And finally, one book that everyone should read that owns a trash can: Garbage Land by Elizabeth Royte. It shows where your garbage goes after you throw it away. It is never preachy or depressing, more of an interesting look at something you never think about...sort of like when Mr. Rogers would visit those factories that make toothpaste or drinking straws to show you how it's done. I always loved those factories.
Okay, so no more saying "I don't have time to read" then spending four hours watching that Desperate Housewives/OC/Lost cocktail you recorded to DVR. Now you have some good options. And, if you've read anything interesting yourself lately, do post it up here for our collective benefit.
Monday, October 31, 2005
It's always fun to be something that you're not. This is why I like Halloween. Carte blanche to im- or ex- plicitly make fun of famous people is another staple of the holiday, and another reason why I like it.
So I don't understand the trend these days towards skipping Halloween. Can we ever really get too mature and responsible to don something ridiculous and drink bad spiked punch while wearing something unwieldly? I say no.
I know there are others out there who share my vision. So, if you dressed up this year, most likely on Saturday, when all the Halloweeny festivities seemed to happen, please send me a picture of you in your outfit. If you didn't dress up yet, there's still time tonight to make a sheet with two holes in it and run out into the streets during trick-or-treating time (which, in these days of rampant unease is about 3:00 in the afternoon). If you have no intention of getting in the Halloween spirit this year, you'd better have a good excuse, so I want to hear that too.
I recognize that some of us were busy this weekend doing things like having babies, but I have high hopes for the rest of you. Make me proud, people! Bonus points if you can guess my costume just by its top half, without its incriminating props.
Update: okay, Casson (cheatingly) guessed it. Here we are, props included:
Monday, October 17, 2005
Where do you get your coffee? Apparently, your answer says a lot about your socio-economic status, your political leanings, and your ideals. And you just thought you were getting a little caffeine.
As the heady, frenzied days of late '90s prosperity passed me and my entry-level job right by, coffee insinuated itself into my surroundings. At the Carlyle Group, the coffee and the Republican group-think were both free, and their consumption encouraged. Each kitchen was stacked with tiny Evian bottles and small, tight green packages with the Starbucks logo, ripped open to be brewed and served to the steady stream of billionaires dropping by. I myself mostly tanked up on coke (a-cola).
It wasn't until graduate school and the last gasp of the '90s that I finally accepted the fact that real coffee, sans ice cream, would be fundamental to my survival strategy if I was to finish four 20-page papers at the end of every semester. It was then that I finally tasted Starbucks coffee, straight-up. And realized it tasted like hot water mixed with a little char. Those of you with a Starbucks habit will immediately start squawking, but that's only because you're used to it after years of mega-dosing. You are in fact addicted to the alarming levels of caffeine particular to the Starbucks brew, levels that keep you buzzed and twitching all day. But people: it doesn't taste good. What's more insidious is that Starbucks coffee is so unabashedly stronger, so recklessly noxious, that once you've developed a taste for it, all other coffee actually tastes bad. Those corporate guys up in Seattle are no dummies.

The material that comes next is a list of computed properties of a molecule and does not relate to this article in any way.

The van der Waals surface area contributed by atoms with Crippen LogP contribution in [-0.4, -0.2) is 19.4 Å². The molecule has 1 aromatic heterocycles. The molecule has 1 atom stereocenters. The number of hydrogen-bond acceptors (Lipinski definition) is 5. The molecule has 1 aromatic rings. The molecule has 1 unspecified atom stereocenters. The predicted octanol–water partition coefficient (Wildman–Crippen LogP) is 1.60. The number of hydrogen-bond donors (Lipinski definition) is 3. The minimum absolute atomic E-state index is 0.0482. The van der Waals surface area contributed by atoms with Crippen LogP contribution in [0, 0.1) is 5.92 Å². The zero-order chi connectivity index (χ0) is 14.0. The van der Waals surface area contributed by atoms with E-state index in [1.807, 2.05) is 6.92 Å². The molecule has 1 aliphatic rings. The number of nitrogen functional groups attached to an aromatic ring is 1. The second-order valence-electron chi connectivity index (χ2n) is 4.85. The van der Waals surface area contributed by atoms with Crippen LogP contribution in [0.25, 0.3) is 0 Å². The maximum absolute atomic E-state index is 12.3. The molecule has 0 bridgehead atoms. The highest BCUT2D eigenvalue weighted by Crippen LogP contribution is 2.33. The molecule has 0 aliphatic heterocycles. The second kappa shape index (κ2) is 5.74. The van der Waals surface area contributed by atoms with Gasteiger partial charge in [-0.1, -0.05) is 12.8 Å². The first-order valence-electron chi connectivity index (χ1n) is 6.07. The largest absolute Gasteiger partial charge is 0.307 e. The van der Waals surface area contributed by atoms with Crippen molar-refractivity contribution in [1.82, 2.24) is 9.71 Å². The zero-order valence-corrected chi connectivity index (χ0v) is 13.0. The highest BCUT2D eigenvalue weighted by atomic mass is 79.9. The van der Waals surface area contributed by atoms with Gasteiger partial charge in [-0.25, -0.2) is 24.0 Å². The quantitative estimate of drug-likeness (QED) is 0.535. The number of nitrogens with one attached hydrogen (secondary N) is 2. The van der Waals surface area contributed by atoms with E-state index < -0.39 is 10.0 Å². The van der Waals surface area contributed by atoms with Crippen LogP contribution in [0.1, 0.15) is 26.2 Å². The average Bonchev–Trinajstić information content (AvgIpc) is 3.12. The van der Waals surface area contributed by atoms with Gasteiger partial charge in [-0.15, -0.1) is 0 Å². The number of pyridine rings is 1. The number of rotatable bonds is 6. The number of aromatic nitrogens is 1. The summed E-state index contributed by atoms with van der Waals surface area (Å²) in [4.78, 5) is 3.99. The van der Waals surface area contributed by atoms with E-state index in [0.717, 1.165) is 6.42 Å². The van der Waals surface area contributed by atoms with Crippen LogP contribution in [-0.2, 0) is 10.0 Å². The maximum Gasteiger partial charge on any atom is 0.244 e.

I needed my coffee though, and I realized Starbucks coffee tastes like shit, and I found myself in Massachusetts. What's a poor, transplanted graduate student to do? It was clear. I joined the church of Dunkin' Donuts, a New England institution on par with Fenway Park, and it was there that I became a true Bostonian. In California, there is one small, sad and grimy Dunkin' Donuts for every three or four suburban cities. People go there to buy (small, sad and slightly stale) donuts. Imagine my bewilderment then, when I encountered gleaming, bustling Dunkin' Donuts on every corner of my new city, five branches at the airport, and lines out the door of every one! (One store for every 7,000 Massachusetts residents, compared to just one Starbucks per 15,000 people in Washington State.) People in New England don't go to Dunkin' Donuts primarily for the pastries, they go for the coffee: soft, comforting varieties such as French Vanilla and Hazelnut that don't make your eyes water as you read the Boston Herald. And they go a lot. Dunkin' Donuts is a way of life, familiar and respected like the blue-collar workers that are as plentiful around here as the chain. Although DD has moved slightly upscale lately, adding cappuccinos and other nonsense to their menu, at heart the franchise says simplicity, speed (the efficiency of the workers is amazing), Red Sox endorsements, and yummy stuff. As a result of this chain's ubiquity and its good-tasting coffee, I developed a legitimate habit. I had my standing order--"medium French Vanilla, skim milk, four sugars"--and I slowly incorporated Dunkin' Donuts' products into my life as a major food group. It was a wonderful relationship.